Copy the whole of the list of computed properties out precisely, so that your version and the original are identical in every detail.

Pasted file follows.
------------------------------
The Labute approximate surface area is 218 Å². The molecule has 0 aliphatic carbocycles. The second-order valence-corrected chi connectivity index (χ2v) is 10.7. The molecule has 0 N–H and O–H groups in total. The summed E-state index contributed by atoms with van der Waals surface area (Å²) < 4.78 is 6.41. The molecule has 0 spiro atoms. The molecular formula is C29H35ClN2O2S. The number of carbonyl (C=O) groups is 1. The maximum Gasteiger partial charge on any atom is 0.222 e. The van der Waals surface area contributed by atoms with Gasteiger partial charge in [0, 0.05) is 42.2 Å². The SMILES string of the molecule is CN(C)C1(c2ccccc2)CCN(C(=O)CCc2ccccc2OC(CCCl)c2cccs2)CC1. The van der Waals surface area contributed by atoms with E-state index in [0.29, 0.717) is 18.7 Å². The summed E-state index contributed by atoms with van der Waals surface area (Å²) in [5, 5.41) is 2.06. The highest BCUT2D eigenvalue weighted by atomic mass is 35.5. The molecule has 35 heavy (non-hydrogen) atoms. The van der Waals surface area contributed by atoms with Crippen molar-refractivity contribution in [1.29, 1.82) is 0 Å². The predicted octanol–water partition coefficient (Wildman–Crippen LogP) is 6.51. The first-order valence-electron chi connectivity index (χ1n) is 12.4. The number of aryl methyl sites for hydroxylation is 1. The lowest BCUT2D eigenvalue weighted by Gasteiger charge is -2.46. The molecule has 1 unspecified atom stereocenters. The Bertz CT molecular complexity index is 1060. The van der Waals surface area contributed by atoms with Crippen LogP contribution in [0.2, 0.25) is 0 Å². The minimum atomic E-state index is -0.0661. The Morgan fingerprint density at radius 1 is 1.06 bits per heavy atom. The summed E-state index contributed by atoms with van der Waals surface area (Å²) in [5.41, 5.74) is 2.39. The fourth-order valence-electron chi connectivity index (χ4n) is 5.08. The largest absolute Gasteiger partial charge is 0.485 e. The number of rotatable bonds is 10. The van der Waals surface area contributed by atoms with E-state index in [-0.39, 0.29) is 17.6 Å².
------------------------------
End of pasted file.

The Labute approximate surface area is 218 Å². The molecule has 0 aliphatic carbocycles. The second-order valence-corrected chi connectivity index (χ2v) is 10.7. The molecule has 0 N–H and O–H groups in total. The summed E-state index contributed by atoms with van der Waals surface area (Å²) < 4.78 is 6.41. The molecule has 0 spiro atoms. The molecular formula is C29H35ClN2O2S. The number of carbonyl (C=O) groups is 1. The maximum Gasteiger partial charge on any atom is 0.222 e. The van der Waals surface area contributed by atoms with Gasteiger partial charge in [0, 0.05) is 42.2 Å². The SMILES string of the molecule is CN(C)C1(c2ccccc2)CCN(C(=O)CCc2ccccc2OC(CCCl)c2cccs2)CC1. The van der Waals surface area contributed by atoms with E-state index in [0.29, 0.717) is 18.7 Å². The summed E-state index contributed by atoms with van der Waals surface area (Å²) in [5, 5.41) is 2.06. The highest BCUT2D eigenvalue weighted by atomic mass is 35.5. The molecule has 35 heavy (non-hydrogen) atoms. The van der Waals surface area contributed by atoms with Crippen molar-refractivity contribution in [1.29, 1.82) is 0 Å². The predicted octanol–water partition coefficient (Wildman–Crippen LogP) is 6.51. The first-order valence-electron chi connectivity index (χ1n) is 12.4. The number of aryl methyl sites for hydroxylation is 1. The lowest BCUT2D eigenvalue weighted by Gasteiger charge is -2.46. The molecule has 1 unspecified atom stereocenters. The Bertz CT molecular complexity index is 1060. The van der Waals surface area contributed by atoms with Crippen LogP contribution in [0.2, 0.25) is 0 Å². The minimum atomic E-state index is -0.0661. The Morgan fingerprint density at radius 1 is 1.06 bits per heavy atom. The summed E-state index contributed by atoms with van der Waals surface area (Å²) in [5.41, 5.74) is 2.39. The fourth-order valence-electron chi connectivity index (χ4n) is 5.08. The largest absolute Gasteiger partial charge is 0.485 e. The number of rotatable bonds is 10. The van der Waals surface area contributed by atoms with E-state index in [-0.39, 0.29) is 17.6 Å².